Barristers have to represent their clients fearlessly. The cab rank rule applies and so they do not choose their cases. In this case, a District Judge had made an order that counsel should not act for the father (Mr Ahmed) in family law proceedings because of her past dealings and conduct in respect of the mother (Mrs Iqbal). Mr Ahmed had appealed against the District Judge’s order preventing counsel’s representation of the father and the appeal was heard by Mr Justice Macdonald. Mr Ahmed’s appeal was dismissed and a request to anonymise the name of Miss Sima Najma of counsel was refused when considering the importance of the principle of open justice.
This important case assists with the principles to be applied when considering whether the court itself can intervene to prevent counsel from acting and whether it should interfere with right of litigants to have their choice of counsel. The Court has clearly found that, in effect, that Article 6 ECHR rights are not absolute when it comes to the choice of counsel, even when the Cab Rank principle is applied and even when counsel’s core duties require them to ‘promote fearlessly and by all proper and lawful means the client’s best interests’.
This decision of the High Court is an important example of representation being considered judicially, rather than by lawyers and/or the Legal Aid Agency.
What are the practical implications of this case?
It is not usually for the court or for opposing parties to seek to restrict a litigant’s choice of representation. In Skjevesland v Geveran Trading Co Ltd  EWCA Civ 1567, the Court of Appeal, at paragraph 39, made clear in a bankruptcy case that the court has the power, in exceptional circumstances, to prevent an advocate acting as a party. That was not only in circumstances where that advocate had obtained relevant confidential information. As to whether that power should be exercised, the question had focused on whether there could be said to exist a reasonable apprehension that counsel’s own situation would have an adverse impact on the proper conduct of the proceedings and thereby whether there would be unfairness. The court should exercise caution having regard to the duties and obligations that rest on the shoulders of counsel. It was correct that an opposing party might attempt to have an advocate removed for tactical reasons and so the court should not too readily accede to the application by an opposing party for specific representation to be removed.
What was the background?
The father had been represented before a District Judge by Miss Sima Najma of counsel. She had previously been a legal executive. She had represented the father in immigration proceedings in that previous role. Macdonald J noted that the District Judge had seen evidence of somewhat emotive terms used by Miss Sima Najma since she became a barrister. These terms including Miss Najma referring to the mother as being a “bitter ex-wife” and that counsel had threatened defamation proceedings against the mother when there had been complaints about counsel to her regulatory body. Miss Sima Najma had asserted that “the mother had brought her to breaking point, caused her emotional distress and put her at risk of depression”.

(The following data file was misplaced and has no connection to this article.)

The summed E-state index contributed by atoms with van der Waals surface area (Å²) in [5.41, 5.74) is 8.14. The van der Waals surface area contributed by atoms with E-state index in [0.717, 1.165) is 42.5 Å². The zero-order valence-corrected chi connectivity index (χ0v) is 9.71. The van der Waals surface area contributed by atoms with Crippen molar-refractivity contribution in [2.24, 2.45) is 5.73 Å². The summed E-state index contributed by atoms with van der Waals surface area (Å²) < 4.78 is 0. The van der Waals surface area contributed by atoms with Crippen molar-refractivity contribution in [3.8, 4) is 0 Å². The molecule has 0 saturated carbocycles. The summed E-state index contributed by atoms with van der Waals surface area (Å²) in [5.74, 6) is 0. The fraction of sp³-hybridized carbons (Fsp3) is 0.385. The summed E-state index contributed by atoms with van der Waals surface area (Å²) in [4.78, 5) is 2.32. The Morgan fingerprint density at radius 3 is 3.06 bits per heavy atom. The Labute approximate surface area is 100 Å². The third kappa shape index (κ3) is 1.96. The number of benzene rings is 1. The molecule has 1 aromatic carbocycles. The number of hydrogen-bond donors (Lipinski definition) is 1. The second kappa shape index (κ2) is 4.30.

The mother had contended that the father’s counsel would have information and knowledge which other counsel would not have about her and that the father’s counsel had shown concerning behaviour and attitudes against the mother which would then lead to unfair cross examination of the mother. The mother said that Miss Sima Najma should not represent the father but that other counsel should do so instead. The District Judge had dealt with this issue at a separate hearing with detailed written and oral submissions from both parties.
It was submitted on behalf of the mother at the appeal before Macdonald J that the nature of cross examination had changed in recent years with the references to the new Equal Treatment Bench Book and the Advocates’ Gateway and with new Practice Directions in respect of vulnerable witnesses.
What did the court decide?
Macdonald J held that none of the father’s five grounds of appeal stood up to scrutiny. The matters raised by the Respondent mother in her skeleton argument and during oral submissions were largely adopted and endorsed. It was held that the District Judge had applied the correct test and had focused on the fairness of the substantive proceedings. The weight to be applied to the various factors was a matter for the District Judge. The District Judge had properly noted the risk of tactical maneuvering by the mother.
Whilst it was open to the father’s counsel to make a complaint to the police about harassment by the mother, the totality of the matters was such that the matters raised against the mother by father’s counsel were serious.
Additionally, the documents containing the assertions of father’s counsel had been put before the District Judge by the father. The father’s counsel had also acted for the father in his immigration application when she was a legal executive and she had been communicating regularly with the mother which led to a relationship of de facto client and professional advisor.
Amongst other things, the mother being cross examined by counsel who had that information would lead to a lay apprehension of unfairness.
Macdonald J held that the court at first instance was correct to conclude that there were exceptional reasons why Miss Sima Najma of counsel should be removed and that she should not act for the father.
Consequently, the father’s appeal was dismissed, and he was ordered to pay the mother’s costs.
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